no accomplishment feels acceptable becomes neurotic.
strikes me as similar to the repentance ritual Jews voluntarily impose on
themselves every new year.Tshuva
, repentance, comes from the word
“return,” and we return every year as sinners, hoping for redemption – even as
we must redeem ourselves actively. True repentance also requires great risk and
pain while seeking an unattainable perfection.
We scrutinize ourselves,
meaning our souls and our relationships and – if we do it right – we zero in on
problems, roll up our spiritual sleeves, and start working.
Humans do not
break habits easily. Relationships do not mend quickly. In this era of personal
indulgence and disposable relationships, being spiritually and personally lazy
is the popular path as most of those around us – and our celebrity role models –
dodge problems or abandon messes rather than rising to the challenge.
Rosh Hashana and Yom Kippur we should say “no, it’s time to stop, scrutinize,
and reset if necessary” – even as many of our fellow Jews don’t bother or invest
more time in shopping for outfits or planning the meals than searching their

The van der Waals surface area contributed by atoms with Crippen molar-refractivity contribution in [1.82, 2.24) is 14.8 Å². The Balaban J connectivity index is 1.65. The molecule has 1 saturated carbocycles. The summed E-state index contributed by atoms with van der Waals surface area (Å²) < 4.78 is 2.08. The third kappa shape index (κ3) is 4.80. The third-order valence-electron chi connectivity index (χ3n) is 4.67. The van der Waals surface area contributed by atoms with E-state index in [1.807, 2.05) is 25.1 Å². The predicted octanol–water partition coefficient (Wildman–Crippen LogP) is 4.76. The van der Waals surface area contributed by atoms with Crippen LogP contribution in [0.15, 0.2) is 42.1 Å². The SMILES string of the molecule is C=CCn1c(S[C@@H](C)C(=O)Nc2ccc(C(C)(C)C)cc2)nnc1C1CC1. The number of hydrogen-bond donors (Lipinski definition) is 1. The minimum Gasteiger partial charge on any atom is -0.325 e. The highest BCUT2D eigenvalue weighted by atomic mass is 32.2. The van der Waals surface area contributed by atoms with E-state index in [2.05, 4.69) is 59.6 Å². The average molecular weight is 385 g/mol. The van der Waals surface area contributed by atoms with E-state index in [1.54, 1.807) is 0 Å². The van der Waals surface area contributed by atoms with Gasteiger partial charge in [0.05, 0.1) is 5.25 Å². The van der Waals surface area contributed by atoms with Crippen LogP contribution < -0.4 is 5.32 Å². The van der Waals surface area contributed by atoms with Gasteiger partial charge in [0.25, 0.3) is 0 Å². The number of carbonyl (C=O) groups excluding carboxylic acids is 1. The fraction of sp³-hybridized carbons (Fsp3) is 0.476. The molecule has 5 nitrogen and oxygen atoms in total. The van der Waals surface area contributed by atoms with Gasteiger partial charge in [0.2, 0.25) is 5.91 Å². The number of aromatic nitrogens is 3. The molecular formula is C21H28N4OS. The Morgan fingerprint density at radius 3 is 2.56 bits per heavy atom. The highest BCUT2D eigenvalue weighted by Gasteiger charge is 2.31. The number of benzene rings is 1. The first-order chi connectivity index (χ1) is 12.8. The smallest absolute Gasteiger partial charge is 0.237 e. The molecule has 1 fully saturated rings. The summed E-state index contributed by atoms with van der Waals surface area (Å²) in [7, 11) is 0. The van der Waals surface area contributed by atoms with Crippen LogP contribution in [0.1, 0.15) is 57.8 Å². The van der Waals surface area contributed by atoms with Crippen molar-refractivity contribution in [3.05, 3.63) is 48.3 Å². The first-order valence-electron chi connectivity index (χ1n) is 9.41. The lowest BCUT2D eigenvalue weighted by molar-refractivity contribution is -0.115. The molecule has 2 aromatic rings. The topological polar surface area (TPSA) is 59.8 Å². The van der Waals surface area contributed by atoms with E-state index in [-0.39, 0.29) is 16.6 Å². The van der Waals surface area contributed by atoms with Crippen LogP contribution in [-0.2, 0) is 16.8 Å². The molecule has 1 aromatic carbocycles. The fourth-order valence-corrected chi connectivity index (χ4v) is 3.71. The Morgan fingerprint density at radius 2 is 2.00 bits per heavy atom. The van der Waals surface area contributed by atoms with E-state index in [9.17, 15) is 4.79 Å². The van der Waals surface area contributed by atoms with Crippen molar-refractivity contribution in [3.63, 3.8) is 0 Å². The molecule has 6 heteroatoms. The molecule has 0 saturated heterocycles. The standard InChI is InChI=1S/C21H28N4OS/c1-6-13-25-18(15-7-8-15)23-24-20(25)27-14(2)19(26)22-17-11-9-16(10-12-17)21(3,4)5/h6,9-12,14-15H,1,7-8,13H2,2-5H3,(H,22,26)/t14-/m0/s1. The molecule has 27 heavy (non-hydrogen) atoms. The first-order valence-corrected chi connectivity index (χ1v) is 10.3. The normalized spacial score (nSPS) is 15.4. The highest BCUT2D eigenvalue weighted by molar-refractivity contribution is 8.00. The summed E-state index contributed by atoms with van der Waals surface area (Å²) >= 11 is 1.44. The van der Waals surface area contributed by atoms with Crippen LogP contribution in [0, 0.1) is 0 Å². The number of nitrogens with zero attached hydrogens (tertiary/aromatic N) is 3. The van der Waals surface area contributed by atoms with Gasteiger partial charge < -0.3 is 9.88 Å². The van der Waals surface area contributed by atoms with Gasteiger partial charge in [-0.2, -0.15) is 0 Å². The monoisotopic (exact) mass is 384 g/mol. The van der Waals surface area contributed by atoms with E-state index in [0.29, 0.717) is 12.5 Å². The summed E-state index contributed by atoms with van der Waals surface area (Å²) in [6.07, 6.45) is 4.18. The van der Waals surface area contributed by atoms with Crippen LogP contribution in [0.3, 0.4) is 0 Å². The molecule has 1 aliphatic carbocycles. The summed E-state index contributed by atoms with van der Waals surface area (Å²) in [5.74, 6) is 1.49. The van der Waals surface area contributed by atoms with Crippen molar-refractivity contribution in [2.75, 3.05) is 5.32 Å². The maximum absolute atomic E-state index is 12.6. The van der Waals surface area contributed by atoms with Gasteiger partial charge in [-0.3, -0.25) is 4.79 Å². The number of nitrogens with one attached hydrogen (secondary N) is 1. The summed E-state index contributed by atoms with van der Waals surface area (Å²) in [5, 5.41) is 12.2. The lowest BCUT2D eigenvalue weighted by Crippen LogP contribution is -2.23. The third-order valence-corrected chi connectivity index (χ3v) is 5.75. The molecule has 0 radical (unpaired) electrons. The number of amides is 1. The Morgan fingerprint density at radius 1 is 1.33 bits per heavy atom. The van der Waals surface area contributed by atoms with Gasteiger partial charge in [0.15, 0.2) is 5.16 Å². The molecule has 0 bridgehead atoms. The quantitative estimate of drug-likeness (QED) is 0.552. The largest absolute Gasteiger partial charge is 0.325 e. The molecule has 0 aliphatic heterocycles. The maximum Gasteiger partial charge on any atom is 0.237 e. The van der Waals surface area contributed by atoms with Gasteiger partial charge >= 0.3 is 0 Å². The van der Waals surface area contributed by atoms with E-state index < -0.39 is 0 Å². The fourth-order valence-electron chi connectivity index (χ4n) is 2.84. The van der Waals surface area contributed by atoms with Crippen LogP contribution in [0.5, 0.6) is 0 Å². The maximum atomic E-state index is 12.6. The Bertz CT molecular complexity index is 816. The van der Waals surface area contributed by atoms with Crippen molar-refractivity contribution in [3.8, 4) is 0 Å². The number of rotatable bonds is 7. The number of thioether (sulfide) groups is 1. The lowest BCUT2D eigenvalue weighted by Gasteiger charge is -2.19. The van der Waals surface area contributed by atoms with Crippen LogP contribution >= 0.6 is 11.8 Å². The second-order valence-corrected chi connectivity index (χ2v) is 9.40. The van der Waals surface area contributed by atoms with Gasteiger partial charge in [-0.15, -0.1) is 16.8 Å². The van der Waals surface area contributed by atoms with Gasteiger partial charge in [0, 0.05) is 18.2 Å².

Soul-searching links self-criticism with self-discovery: by
tackling our weaknesses we can find our true selves – and be truer to ourselves.
Our sages built processes that start with fixing the misdeeds we did to one
another, then build to addressing the negative emotions behind them and finally
climax with a profound accounting between ourselves and our Creator.
Hassidic story recalls one sinner whose sins were so awful that Rabbi Elimelekh
of Lizhensk first told him to sell all he owned. The Rebbe then demanded an
accounting of every sin. The cumulative evil so overwhelmed the Rebbe he
insisted that the sinner had to be burned at the stake to be redeemed. The
sinner agreed. At the last minute, with the pyre smoldering, the Rebbe told the
sinner “open your mouth” and gave him sweet jam. He then welcomed the sinner
back to humanity – returning his money to live as a righteous
Hospitals reek of death but also sing of birth. Repentance too is a
form of spiritual death and rebirth – and comes, in the Jewish tradition, with
lots of singing. As the mini-fractures where the unwelcome screws in my femur
once were begin to mend, I wish all of us strength in healing our strained
relationships, our crippled dreams, our singed souls, our broken hearts. Let’s
take big risks in confronting our shortcomings, enduring the pain involved in
reconciling with those we have hurt, and compelling ourselves to change. And
let’s then benefit, as I hope to, from the lessened pain and greater quality of
life that emerges from this suffering- by-choice, this risking-to-stretch, this
hurting-to-heal.The writer is professor of history at McGill University
and a Shalom Hartman Engaging Israel Research Fellow in Jerusalem. His latest
book, Moynihan’s Moment: America’s Fight Against Zionism as Racism, was recently
published by Oxford University Press.
Watch the new Moynihan’s Moment